…And Then You Realize You Wasted Your Life

I think I’ve been avoiding commenting on this issue for weeks because it hits so close to home. First I read it in BiblioAcid, then Jenny Levine picked it up, then Richard Ackerman picked it up at the Science Library Pad: library catalogs are broken, and there’s no amount of adding pictures or fiddling with colors that will fix them.

I nibbled at the edges of this in my IUG conference presentation, but I didn’t say it as well or as clearly as Roy Tennant did in his widely quoted April 15 Library Journal column:

Recently I viewed a library catalog redesign before it went public. This was the first major change in many years, and it turned out to be quite an improvement to the look and feel of the system. But despite this, it still sucks. Badly.

I don’t know how much time was spent on this cosmetic facelift, but until the deeper problems that plague this system are addressed, users will remain poorly served. Librarians appear to be afflicted with a type of myopia. We see only minor, easy-to-make corrections instead of changes that will truly affect the user experience. We ask our vendors to tweak this or that to make our lives easier, while the users are left to founder on an interface that only a librarian could love.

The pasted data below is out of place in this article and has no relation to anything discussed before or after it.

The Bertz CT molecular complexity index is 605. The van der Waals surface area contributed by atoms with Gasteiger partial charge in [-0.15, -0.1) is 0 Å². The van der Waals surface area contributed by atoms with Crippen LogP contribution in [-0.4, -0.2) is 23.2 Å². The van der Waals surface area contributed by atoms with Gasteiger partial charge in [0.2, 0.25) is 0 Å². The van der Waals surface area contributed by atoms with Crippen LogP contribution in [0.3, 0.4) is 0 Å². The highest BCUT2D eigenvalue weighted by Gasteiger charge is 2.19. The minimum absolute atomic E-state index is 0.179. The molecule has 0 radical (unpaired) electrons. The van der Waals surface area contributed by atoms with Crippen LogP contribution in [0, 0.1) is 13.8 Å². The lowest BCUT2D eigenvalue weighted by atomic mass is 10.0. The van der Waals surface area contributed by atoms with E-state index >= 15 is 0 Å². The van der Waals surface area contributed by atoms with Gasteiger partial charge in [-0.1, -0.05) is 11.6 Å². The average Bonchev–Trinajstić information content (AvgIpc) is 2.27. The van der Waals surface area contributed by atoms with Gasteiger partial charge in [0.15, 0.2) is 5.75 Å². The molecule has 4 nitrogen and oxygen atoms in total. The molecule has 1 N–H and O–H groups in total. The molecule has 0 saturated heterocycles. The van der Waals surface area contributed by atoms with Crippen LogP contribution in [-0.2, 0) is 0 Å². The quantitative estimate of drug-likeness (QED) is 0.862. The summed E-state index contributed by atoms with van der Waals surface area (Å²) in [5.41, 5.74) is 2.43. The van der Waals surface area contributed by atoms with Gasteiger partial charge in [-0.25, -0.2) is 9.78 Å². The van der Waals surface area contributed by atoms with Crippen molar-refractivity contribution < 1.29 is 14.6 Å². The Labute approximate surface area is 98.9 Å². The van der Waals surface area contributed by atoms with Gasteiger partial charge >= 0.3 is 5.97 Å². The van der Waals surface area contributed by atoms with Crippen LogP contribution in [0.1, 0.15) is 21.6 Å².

Thing is, we’re about to go live with our own much updated OPAC, the first redesign in many years, and Roy’s points are right on. I’ve had complaints about the limitations of our OPAC and the reticence of the vendor to support customers who are seeking to address the problems identified by Roy and others, but now I find it nearly impossible to continue “polishing the turd.”

Little things always crop up just when you think you’re done with a project, but increasingly I want to say: put this in perspective, we’ve got to cut the line on this and go live with what we’ve got now so we can invest our time into fixing the real problems. Our students are using Google not because they’re dumb or lazy, but because we are. The limitations of the OPAC and our inability to think beyond what the vendor offers us is leading to a narcissism of small differences where we argue about where to put the cover art for an item in an attempt to make it look like Amazon, but forget that we need to make it work as well as Amazon or Google.